We got take out from my favorite place and had an amazing ginger cake that was probably soaked in rum. I recommend that highly. And then, after watching the pelicans and otters for a while, we drove a hundred miles or so back to the campground. It was hot and smoky, but not so bad that I couldn’t cook outside. Richard did a short and low exertion scouting pedal, over to check out the access to the California Aquaduct Bike Trail, which he still wants to do on some future visit. We had a wonderful Blue Apron dinner, paired with a thoughtfully gifted bottle of Rombauer, followed by a couple episodes of “The Mandalorian.” And honestly? It was a great weekend.
I’m not under the impression things don’t suck, and are likely to get worse. I don’t have answers for how to process all of that. But I do know that otters help. It’s all about little breaks from the despair. Maybe that’s it. And maybe that’s enough.
Total Miles: 106.5, 2 hours 54 min, 18.0 mpg, site 22 hookups. Great dump. Bacteria problem in water seems to have been solved. LTE for ATT, but not good 3g for Verizon. To my consternation, campfires were allowed, even in these terrible air quality conditions.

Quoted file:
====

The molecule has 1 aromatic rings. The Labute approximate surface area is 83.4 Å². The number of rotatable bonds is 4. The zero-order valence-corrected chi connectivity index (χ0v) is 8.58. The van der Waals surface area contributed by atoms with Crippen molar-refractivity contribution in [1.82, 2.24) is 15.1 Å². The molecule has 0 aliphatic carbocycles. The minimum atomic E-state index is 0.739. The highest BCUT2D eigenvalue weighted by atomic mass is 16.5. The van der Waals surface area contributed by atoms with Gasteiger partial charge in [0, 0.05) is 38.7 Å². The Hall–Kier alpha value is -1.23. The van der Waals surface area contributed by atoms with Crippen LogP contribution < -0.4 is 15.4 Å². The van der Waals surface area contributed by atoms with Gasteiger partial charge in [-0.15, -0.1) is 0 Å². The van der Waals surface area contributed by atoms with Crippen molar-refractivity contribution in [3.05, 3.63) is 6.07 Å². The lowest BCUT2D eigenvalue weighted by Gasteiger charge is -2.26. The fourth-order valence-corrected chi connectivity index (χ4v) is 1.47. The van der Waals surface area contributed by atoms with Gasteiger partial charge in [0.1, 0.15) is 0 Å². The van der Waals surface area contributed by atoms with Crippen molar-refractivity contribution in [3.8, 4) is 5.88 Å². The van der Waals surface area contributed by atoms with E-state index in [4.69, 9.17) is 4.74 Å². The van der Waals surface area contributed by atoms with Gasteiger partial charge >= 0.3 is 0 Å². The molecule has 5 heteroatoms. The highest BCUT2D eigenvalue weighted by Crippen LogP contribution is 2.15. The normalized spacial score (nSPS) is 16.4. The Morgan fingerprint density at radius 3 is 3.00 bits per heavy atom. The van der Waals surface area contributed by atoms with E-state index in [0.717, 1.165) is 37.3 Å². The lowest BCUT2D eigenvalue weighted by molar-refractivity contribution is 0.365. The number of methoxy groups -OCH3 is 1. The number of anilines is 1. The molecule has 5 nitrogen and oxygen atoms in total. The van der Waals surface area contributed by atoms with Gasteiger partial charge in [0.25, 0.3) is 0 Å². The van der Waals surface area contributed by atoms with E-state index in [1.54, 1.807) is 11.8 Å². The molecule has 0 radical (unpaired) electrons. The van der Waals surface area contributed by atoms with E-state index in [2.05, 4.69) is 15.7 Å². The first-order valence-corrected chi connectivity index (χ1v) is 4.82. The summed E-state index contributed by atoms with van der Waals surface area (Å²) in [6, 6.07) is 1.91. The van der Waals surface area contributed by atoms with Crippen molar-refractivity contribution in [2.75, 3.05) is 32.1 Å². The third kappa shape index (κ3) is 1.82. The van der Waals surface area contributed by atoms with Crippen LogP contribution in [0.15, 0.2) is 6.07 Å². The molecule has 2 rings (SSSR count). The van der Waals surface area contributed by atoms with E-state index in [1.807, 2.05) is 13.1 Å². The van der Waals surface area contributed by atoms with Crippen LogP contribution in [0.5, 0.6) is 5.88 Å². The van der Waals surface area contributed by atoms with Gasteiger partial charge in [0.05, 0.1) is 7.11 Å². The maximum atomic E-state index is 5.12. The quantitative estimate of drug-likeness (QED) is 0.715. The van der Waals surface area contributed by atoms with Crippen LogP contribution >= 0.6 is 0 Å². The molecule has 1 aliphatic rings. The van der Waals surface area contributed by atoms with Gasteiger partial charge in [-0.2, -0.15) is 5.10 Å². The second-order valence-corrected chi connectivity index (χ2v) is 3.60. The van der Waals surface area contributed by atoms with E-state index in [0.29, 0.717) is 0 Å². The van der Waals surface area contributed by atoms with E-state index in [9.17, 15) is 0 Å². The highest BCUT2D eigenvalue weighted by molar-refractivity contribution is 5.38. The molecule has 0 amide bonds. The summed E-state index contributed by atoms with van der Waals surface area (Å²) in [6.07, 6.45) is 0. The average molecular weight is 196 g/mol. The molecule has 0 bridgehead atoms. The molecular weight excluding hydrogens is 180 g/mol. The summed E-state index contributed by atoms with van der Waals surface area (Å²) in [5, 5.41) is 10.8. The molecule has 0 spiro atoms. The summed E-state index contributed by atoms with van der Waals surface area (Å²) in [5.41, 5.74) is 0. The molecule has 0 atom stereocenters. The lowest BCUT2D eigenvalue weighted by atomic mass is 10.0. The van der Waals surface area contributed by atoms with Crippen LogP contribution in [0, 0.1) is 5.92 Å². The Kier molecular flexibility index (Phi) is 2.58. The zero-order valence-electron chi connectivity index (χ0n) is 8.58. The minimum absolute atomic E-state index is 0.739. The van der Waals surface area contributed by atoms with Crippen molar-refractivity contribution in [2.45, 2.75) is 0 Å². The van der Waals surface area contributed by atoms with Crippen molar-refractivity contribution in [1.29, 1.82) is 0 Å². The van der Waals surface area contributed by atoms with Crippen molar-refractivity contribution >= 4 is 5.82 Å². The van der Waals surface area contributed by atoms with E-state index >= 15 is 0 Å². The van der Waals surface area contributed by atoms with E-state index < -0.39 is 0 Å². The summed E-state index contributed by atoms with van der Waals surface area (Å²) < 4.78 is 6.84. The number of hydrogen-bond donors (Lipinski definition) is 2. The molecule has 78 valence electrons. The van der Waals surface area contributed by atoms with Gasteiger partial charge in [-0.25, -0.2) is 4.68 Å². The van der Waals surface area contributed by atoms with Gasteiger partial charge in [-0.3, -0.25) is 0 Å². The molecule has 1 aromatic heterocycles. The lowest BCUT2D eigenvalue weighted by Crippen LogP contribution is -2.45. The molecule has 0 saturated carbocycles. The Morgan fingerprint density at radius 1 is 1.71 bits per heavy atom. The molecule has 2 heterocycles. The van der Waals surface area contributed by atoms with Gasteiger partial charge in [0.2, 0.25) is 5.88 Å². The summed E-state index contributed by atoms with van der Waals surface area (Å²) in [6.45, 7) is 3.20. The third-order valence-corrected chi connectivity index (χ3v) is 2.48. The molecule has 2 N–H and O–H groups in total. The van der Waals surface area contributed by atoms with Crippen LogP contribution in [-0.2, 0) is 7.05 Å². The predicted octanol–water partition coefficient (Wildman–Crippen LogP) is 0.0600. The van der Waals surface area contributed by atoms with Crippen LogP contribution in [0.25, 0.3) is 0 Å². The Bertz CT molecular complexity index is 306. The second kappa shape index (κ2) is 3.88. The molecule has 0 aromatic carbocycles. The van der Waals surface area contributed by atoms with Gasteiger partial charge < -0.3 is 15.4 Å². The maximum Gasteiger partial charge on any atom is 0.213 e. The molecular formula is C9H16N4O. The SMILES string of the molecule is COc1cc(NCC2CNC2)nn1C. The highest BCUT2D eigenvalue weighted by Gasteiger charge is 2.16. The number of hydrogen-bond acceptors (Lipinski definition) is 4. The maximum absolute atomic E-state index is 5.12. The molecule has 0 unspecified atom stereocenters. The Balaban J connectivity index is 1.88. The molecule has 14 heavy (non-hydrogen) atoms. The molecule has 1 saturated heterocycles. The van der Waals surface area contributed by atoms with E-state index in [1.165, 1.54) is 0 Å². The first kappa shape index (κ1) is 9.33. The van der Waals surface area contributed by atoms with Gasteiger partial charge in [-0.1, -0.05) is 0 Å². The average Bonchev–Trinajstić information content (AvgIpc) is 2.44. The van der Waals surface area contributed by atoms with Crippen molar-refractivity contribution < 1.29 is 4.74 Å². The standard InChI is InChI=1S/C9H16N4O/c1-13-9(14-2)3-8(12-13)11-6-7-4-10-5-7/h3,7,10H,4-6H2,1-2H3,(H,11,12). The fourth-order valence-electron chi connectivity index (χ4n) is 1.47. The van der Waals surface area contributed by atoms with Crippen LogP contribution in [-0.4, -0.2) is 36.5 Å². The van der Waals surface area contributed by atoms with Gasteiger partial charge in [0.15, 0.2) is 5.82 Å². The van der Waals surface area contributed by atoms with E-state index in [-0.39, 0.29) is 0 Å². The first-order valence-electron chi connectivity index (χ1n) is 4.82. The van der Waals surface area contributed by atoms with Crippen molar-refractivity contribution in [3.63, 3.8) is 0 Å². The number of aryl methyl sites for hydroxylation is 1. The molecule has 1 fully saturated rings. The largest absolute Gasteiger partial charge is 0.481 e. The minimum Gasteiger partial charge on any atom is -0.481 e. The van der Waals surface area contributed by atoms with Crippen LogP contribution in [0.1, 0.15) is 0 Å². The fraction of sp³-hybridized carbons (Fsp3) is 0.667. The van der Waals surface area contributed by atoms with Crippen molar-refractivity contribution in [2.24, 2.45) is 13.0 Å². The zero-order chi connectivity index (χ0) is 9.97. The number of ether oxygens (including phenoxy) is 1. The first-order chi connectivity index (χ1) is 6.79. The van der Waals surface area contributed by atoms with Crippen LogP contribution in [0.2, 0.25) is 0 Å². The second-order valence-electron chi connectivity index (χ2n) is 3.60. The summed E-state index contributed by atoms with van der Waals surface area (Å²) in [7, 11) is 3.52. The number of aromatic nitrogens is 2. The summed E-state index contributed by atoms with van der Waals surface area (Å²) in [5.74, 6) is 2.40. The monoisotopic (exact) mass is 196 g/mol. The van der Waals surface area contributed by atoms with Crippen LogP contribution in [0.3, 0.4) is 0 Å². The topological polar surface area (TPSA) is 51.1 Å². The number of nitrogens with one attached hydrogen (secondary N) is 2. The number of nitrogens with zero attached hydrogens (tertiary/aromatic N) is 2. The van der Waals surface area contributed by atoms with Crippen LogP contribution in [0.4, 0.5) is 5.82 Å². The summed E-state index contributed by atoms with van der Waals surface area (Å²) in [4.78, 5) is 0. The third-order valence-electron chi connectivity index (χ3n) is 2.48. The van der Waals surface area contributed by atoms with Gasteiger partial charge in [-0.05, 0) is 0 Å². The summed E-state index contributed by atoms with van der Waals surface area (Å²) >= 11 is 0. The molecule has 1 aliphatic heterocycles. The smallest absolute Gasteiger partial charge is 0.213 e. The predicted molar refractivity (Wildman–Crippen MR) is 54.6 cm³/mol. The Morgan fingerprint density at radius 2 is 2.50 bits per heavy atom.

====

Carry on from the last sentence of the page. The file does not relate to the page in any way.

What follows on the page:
8 thoughts on “San Luis Creek”
Hi Alyssa, I am a long time lurker and wannabe Altoiste. Just sending you caring thoughts and virtual hugs.
Thanks and I’ll take em! 😊
Sending you a great big Tricia sized hug.
Mmmm… Trisha hugs. That was nice. 🙂
Alissa – another great piece and it so perfectly speaks to the place many of us are in – smack between despair and hope. Here’s hoping that the fires cease and the rebuilding/restoration cans begin. Thank you for your wisdom and beautiful photos!
Thanks. It’s rough to be in this place. I like your hopes. I hope the same. 🙂
Long, long walks and hearing only nature sounds works well for me. If you can get away from car and airplanes noise all the better. Breathe deep my friend.
*cough* but not too deep *cough cough* 😉 I will appreciate the next long walk I can do outdoors all the more though!